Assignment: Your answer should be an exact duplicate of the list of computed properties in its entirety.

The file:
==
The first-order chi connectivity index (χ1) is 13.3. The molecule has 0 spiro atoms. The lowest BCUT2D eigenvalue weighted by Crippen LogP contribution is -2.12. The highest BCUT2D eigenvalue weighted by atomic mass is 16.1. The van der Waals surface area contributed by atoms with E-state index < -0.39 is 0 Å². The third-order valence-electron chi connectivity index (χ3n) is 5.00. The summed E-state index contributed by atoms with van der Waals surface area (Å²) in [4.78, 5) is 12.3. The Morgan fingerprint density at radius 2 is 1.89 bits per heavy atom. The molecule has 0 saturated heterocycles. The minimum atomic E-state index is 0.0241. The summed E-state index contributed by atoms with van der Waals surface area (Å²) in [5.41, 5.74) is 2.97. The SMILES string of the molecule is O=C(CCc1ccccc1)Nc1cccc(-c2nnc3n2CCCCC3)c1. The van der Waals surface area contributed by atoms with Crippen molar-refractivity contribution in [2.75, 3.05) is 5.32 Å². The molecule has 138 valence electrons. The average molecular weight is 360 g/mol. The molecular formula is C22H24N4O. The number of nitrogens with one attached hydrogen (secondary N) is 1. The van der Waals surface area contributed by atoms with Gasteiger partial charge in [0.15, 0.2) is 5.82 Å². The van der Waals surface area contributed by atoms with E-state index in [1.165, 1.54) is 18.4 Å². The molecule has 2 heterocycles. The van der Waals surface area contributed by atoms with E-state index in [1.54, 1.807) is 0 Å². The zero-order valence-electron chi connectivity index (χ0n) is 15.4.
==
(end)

The first-order chi connectivity index (χ1) is 13.3. The molecule has 0 spiro atoms. The lowest BCUT2D eigenvalue weighted by Crippen LogP contribution is -2.12. The highest BCUT2D eigenvalue weighted by atomic mass is 16.1. The van der Waals surface area contributed by atoms with E-state index < -0.39 is 0 Å². The third-order valence-electron chi connectivity index (χ3n) is 5.00. The summed E-state index contributed by atoms with van der Waals surface area (Å²) in [4.78, 5) is 12.3. The Morgan fingerprint density at radius 2 is 1.89 bits per heavy atom. The molecule has 0 saturated heterocycles. The minimum atomic E-state index is 0.0241. The summed E-state index contributed by atoms with van der Waals surface area (Å²) in [5.41, 5.74) is 2.97. The SMILES string of the molecule is O=C(CCc1ccccc1)Nc1cccc(-c2nnc3n2CCCCC3)c1. The van der Waals surface area contributed by atoms with Crippen molar-refractivity contribution in [2.75, 3.05) is 5.32 Å². The molecule has 138 valence electrons. The average molecular weight is 360 g/mol. The molecular formula is C22H24N4O. The number of nitrogens with one attached hydrogen (secondary N) is 1. The van der Waals surface area contributed by atoms with Gasteiger partial charge in [0.15, 0.2) is 5.82 Å². The van der Waals surface area contributed by atoms with E-state index in [1.165, 1.54) is 18.4 Å². The molecule has 2 heterocycles. The van der Waals surface area contributed by atoms with E-state index in [1.54, 1.807) is 0 Å². The zero-order valence-electron chi connectivity index (χ0n) is 15.4.